A few steps ensure these easy baked coconut chicken tenders are CRISP for a satisfying, healthier dinner recipe the whole family will love.

These tenders are double dipped in panko and then unsweetened coconut to form a thick coating that crisps up wonderfully as they bake.

You can serve these baked coconut chicken tenders however you like, but I’m partial to keeping things simple and serving them alongside a salad and honey mustard for dipping. Leftover tenders also make a great protein to reheat and throw over a main meal salad.

Double Dipped Baked Coconut Chicken Tenders Recipe 
A few steps ensure these easy baked coconut chicken tenders are CRISP for a satisfying, healthier dinner recipe the whole family will love.

  • 2 eggs
  • 1/3 cup milk
  • 1/2 cup all-purpose flour
  • 3/4 tsp salt
  • 1/2 tsp ground black pepper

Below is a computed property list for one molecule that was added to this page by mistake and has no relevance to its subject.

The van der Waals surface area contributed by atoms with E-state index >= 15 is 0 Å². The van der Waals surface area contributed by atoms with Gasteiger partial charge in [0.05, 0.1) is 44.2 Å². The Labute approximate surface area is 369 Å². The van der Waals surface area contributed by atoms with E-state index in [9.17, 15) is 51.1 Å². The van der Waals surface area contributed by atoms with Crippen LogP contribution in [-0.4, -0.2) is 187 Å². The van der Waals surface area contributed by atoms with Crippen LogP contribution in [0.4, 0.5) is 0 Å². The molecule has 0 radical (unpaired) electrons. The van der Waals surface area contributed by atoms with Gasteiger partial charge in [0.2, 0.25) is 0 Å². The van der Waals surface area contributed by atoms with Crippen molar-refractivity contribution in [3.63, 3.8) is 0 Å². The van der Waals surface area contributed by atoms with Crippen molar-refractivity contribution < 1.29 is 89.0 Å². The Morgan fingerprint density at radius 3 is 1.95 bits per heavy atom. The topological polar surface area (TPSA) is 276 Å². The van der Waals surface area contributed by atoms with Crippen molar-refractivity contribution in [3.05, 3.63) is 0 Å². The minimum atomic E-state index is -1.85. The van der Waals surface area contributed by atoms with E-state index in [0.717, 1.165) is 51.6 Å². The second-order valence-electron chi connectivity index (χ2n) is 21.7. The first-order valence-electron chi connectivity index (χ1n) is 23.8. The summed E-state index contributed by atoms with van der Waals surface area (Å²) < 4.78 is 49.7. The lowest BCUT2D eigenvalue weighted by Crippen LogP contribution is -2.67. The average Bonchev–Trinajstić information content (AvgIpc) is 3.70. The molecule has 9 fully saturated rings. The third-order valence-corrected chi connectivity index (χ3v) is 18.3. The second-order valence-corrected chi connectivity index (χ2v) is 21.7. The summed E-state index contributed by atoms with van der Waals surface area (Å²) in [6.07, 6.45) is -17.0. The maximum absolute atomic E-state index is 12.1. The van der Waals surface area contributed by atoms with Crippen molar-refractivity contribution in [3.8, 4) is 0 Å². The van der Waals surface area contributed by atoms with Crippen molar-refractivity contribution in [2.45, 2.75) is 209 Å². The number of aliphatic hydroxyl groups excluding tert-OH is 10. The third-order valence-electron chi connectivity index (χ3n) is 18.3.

• 1 cup unsweetened coconut flakes
  • 1 cup panko breadcrumbs
  • 6-8 boneless skinless chicken breast tenderloins (just over 1 lb)

  1. Preheat oven to 350°F. Set an oven-safe wire rack over a large baking sheet and spray with cooking spray. Set aside.
  2. Add eggs and milk to a bowl and beat with a whisk until light.
  3. Add flour to a separate, shallow bowl and whisk in salt and pepper.
  4. Place coconut in a food processor and pulse a few times until the flakes are just broken up into small pieces. Add coconut to a separate bowl.
  5. Add panko to a separate bowl. Arrange your four bowls in this order: flour, egg/milk, panko, and coconut.
  6. Press a chicken tender in the flour (tapping off any excess), then the egg/milk mixture, allowing any excess egg to drip off back into the bowl before continuing.